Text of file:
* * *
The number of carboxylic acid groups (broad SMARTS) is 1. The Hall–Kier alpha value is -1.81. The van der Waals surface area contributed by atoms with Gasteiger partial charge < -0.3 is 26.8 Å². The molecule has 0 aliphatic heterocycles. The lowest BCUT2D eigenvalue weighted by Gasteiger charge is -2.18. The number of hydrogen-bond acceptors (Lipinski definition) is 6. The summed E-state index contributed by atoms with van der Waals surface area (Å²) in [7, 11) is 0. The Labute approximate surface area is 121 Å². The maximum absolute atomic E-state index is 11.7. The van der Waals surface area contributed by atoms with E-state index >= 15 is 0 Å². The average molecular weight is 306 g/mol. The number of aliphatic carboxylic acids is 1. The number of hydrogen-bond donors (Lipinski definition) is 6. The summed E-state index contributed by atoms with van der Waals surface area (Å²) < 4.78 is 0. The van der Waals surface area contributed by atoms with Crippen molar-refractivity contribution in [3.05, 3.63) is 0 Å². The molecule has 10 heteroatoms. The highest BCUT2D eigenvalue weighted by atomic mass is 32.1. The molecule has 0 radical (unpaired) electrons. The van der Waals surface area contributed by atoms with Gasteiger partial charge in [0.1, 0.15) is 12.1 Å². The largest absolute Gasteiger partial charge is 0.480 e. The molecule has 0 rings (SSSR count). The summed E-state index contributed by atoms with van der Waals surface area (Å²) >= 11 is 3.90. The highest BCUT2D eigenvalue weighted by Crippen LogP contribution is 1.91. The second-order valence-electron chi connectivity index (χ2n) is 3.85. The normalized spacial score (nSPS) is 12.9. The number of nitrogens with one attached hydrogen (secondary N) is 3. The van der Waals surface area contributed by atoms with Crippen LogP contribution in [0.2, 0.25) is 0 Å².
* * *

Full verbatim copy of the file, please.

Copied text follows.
The number of carboxylic acid groups (broad SMARTS) is 1. The Hall–Kier alpha value is -1.81. The van der Waals surface area contributed by atoms with Gasteiger partial charge < -0.3 is 26.8 Å². The molecule has 0 aliphatic heterocycles. The lowest BCUT2D eigenvalue weighted by Gasteiger charge is -2.18. The number of hydrogen-bond acceptors (Lipinski definition) is 6. The summed E-state index contributed by atoms with van der Waals surface area (Å²) in [7, 11) is 0. The Labute approximate surface area is 121 Å². The maximum absolute atomic E-state index is 11.7. The van der Waals surface area contributed by atoms with E-state index >= 15 is 0 Å². The average molecular weight is 306 g/mol. The number of aliphatic carboxylic acids is 1. The number of hydrogen-bond donors (Lipinski definition) is 6. The summed E-state index contributed by atoms with van der Waals surface area (Å²) < 4.78 is 0. The van der Waals surface area contributed by atoms with Crippen molar-refractivity contribution in [3.05, 3.63) is 0 Å². The molecule has 10 heteroatoms. The highest BCUT2D eigenvalue weighted by atomic mass is 32.1. The molecule has 0 radical (unpaired) electrons. The van der Waals surface area contributed by atoms with Gasteiger partial charge in [0.1, 0.15) is 12.1 Å². The largest absolute Gasteiger partial charge is 0.480 e. The molecule has 0 rings (SSSR count). The summed E-state index contributed by atoms with van der Waals surface area (Å²) >= 11 is 3.90. The highest BCUT2D eigenvalue weighted by Crippen LogP contribution is 1.91. The second-order valence-electron chi connectivity index (χ2n) is 3.85. The normalized spacial score (nSPS) is 12.9. The number of nitrogens with one attached hydrogen (secondary N) is 3. The van der Waals surface area contributed by atoms with Crippen LogP contribution in [0.2, 0.25) is 0 Å².